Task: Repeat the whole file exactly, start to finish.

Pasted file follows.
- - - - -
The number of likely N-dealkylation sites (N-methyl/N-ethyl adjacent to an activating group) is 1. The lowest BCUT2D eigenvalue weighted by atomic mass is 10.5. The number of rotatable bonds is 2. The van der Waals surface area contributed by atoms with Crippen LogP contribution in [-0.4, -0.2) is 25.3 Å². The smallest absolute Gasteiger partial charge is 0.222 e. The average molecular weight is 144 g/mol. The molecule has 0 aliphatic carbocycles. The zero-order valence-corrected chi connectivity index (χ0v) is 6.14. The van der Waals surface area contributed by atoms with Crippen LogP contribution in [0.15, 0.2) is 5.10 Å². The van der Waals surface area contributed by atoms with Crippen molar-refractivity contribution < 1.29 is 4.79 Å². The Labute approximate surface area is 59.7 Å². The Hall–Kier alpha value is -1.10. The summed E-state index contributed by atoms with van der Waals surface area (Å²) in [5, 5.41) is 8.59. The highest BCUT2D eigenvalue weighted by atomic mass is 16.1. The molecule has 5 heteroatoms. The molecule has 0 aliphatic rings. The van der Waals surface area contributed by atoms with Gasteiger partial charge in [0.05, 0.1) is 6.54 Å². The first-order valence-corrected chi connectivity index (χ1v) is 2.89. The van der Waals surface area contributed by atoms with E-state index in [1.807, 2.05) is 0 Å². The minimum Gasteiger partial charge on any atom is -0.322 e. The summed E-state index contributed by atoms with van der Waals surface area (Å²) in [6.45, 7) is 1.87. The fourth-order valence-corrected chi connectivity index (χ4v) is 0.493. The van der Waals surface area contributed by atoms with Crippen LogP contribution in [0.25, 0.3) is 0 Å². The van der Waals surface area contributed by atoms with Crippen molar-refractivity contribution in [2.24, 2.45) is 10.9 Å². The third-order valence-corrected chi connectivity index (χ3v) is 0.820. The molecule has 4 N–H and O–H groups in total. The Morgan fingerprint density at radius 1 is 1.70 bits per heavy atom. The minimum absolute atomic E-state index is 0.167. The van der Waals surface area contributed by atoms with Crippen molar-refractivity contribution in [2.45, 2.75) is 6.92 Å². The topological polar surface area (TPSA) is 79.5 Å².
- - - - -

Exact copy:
The number of likely N-dealkylation sites (N-methyl/N-ethyl adjacent to an activating group) is 1. The lowest BCUT2D eigenvalue weighted by atomic mass is 10.5. The number of rotatable bonds is 2. The van der Waals surface area contributed by atoms with Crippen LogP contribution in [-0.4, -0.2) is 25.3 Å². The smallest absolute Gasteiger partial charge is 0.222 e. The average molecular weight is 144 g/mol. The molecule has 0 aliphatic carbocycles. The zero-order valence-corrected chi connectivity index (χ0v) is 6.14. The van der Waals surface area contributed by atoms with Crippen LogP contribution in [0.15, 0.2) is 5.10 Å². The van der Waals surface area contributed by atoms with Crippen molar-refractivity contribution < 1.29 is 4.79 Å². The Labute approximate surface area is 59.7 Å². The Hall–Kier alpha value is -1.10. The summed E-state index contributed by atoms with van der Waals surface area (Å²) in [5, 5.41) is 8.59. The highest BCUT2D eigenvalue weighted by atomic mass is 16.1. The molecule has 5 heteroatoms. The molecule has 0 aliphatic rings. The van der Waals surface area contributed by atoms with Gasteiger partial charge in [0.05, 0.1) is 6.54 Å². The first-order valence-corrected chi connectivity index (χ1v) is 2.89. The van der Waals surface area contributed by atoms with E-state index in [1.807, 2.05) is 0 Å². The minimum Gasteiger partial charge on any atom is -0.322 e. The summed E-state index contributed by atoms with van der Waals surface area (Å²) in [6.45, 7) is 1.87. The fourth-order valence-corrected chi connectivity index (χ4v) is 0.493. The van der Waals surface area contributed by atoms with Crippen LogP contribution in [0.25, 0.3) is 0 Å². The van der Waals surface area contributed by atoms with Crippen molar-refractivity contribution in [2.24, 2.45) is 10.9 Å². The third-order valence-corrected chi connectivity index (χ3v) is 0.820. The molecule has 4 N–H and O–H groups in total. The Morgan fingerprint density at radius 1 is 1.70 bits per heavy atom. The minimum absolute atomic E-state index is 0.167. The van der Waals surface area contributed by atoms with Crippen molar-refractivity contribution in [2.45, 2.75) is 6.92 Å². The topological polar surface area (TPSA) is 79.5 Å².